Chicago is not that bad off. Gary Indiana has about 1 murder for every 1000 people a year. A rate that equates to the homicide rate in Baghdad on a per capita basis. Gun laws are a red herring used by politicians to polarize the masses on both sides of the debate and frame the argument in a manner that makes it virtually unsolvable. If they wanted to fix the issue they would break up the gangs, destroy the nexus points in the organizations, and handle the situation like a counter insurgency. Unfortunately there is more money in maintaining the problem than fixing it.
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Old 04-28-2008   #17
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Hooray for Daley!

Murders in the city peaked first in 1974, with 970 murders when the city's population was over three million, resulting in a murder rate of around 29 per 100,000, and again in 1992, with 943 murders when the city had fewer than three million people, resulting in a murder rate of 34 per 100,000.

Following 1992, the murder count slowly decreased to 705 by 1999. In 2002, Chicago had fewer number of murders but a significantly higher murder rate than New York or Los Angeles, a situation which city police attributed to entrenched gang violence.

http://egov.cityofchicago.org/webpor...ORIAL/04AR.pdf

And for 2006? Still coming at Highest Urban Murder Rate in the US, numba one wit' a bullet!
In Chicago, homicides through the first 11 months of the year were up 3.3 percent compared with the same period in 2005, reversing a four-year decline. A police spokeswoman said gang violence has been a contributing factor. (qu'elle surprise. Who we gonna take da gunz away frum, again?)
http://www.cbsnews.com/stories/2006/...n2304130.shtml

PS: Daley was elected mayor April 4, 1989, to complete the term of the late Harold Washington. He was re-elected in 1991, 1995 and 1999 by overwhelming margins.
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Old 05-23-2008   #18
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The Economist, 17 May 08: The Mystery of Violence
Quote:
....Chicago's muddled response frustrates David Kennedy of the John Jay College of Criminal Justice in New York. He notes that in the 1990s Boston brought together federal, state and local agencies, community groups, religious leaders and others (including himself) to fight violence. A main feature of the scheme was to locate gang members and tell them that help and services were available, but that violence would be met with severe penalties. If someone was killed, not only would prosecutors pursue the killer, but police would nail other gang members for smaller crimes. This would create an economic disincentive to kill—shooting a rival would badly disrupt gang business. The programme was launched in 1996. Youth murders plummeted. Long-term studies show a two-thirds drop.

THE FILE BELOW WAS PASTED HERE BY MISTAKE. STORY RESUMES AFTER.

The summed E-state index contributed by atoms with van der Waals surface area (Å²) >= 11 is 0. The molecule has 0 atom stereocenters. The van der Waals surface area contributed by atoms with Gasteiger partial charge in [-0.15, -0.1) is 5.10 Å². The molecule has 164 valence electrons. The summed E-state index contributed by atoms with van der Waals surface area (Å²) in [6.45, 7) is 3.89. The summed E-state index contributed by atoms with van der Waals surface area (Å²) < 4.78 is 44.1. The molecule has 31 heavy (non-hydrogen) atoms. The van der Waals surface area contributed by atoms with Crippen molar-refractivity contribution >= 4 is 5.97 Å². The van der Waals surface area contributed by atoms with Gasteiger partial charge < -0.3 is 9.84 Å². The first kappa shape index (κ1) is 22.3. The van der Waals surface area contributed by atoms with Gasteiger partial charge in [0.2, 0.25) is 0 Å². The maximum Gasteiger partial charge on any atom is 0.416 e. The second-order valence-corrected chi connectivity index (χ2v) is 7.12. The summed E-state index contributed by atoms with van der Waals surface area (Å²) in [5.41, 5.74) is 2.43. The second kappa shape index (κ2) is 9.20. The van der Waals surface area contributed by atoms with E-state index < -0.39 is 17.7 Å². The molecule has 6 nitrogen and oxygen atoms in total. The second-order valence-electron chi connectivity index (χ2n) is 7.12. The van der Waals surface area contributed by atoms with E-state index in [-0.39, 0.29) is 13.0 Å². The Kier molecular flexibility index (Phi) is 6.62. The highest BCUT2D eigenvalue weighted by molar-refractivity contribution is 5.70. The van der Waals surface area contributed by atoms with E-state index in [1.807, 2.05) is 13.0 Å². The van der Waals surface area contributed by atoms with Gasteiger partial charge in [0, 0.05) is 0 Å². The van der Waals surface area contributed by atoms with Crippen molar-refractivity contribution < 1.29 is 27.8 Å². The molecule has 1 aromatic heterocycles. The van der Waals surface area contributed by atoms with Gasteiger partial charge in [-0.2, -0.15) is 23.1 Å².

Chicago has its own version of this strategy in six police districts, but it has been all but ignored in the current cacophony. A federal initiative called Project Safe Neighbourhoods (PSN) pays for the programme; the federal district attorney directs it. Chicago's PSN includes tough gun policing, federal prosecutions and—most important, or so researchers found—meetings with former felons to deter them from returning to crime. Over PSN's first two years, the districts it targeted saw a 37% drop in quarterly homicide rates. The challenge now is to help PSN expand. Chicago's leaders must use many tools to fight violence. One is right under their noses.
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Old 05-27-2008   #19
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I lived in Germany for six years with some of the most restrictive gun laws on Earth. I seem to remember very few gun homicides or gun armed criminal gangs roaming the streets engaging in shootouts. I also remember that every gun incident made national news. Most crimes were done at knifepoint, IIRC.

When we first moved back here to Leavenworth, my wife (who is German) turned on the 10PM local newscast. Five violent murders and a drive-by on that day alone. I was even taken aback, having not been used to that level of violence in Germany.

After being able to walk the streets of almost every major northern European city and town at 2 AM relatively safely, I really wonder how much our devotion to relatively unregulated gun posession is making us safer. I wouldn't have walked the streets of Richmond, VA (my hometown) or most mid-large sized US cities at 2AM.
Murder rates have little to do with guns, imo, and more to do with traditions of individual violence and "obedience to the law".

Give US police the power of the polizei, and a populace that will accept that power, and crime rates would plummet.

But if one wants safety, one could volunteer to be locked into a little cage.
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Old 05-27-2008   #20
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Default On M4s and Police Officers

Actually, M4s and other rifle caliber carbines are good police tools. They are more accurate than pistols and shotguns, and are handy, intuitive weapons to carry.

They don't over-penetrate any worse than other weapons, as well. Any round capable of killing a human being will over-penetrate, but in fact, pistol rounds over-penetrate worse than 5.56.

What people get hung up on is the way they "look". While an M94 Winchester carbine would "look nicer", while retaining roughly equivalent capabilities, the M4 carbine is more durable and reliable, and has spare part, training and accessory supply chains that are unsurpassed.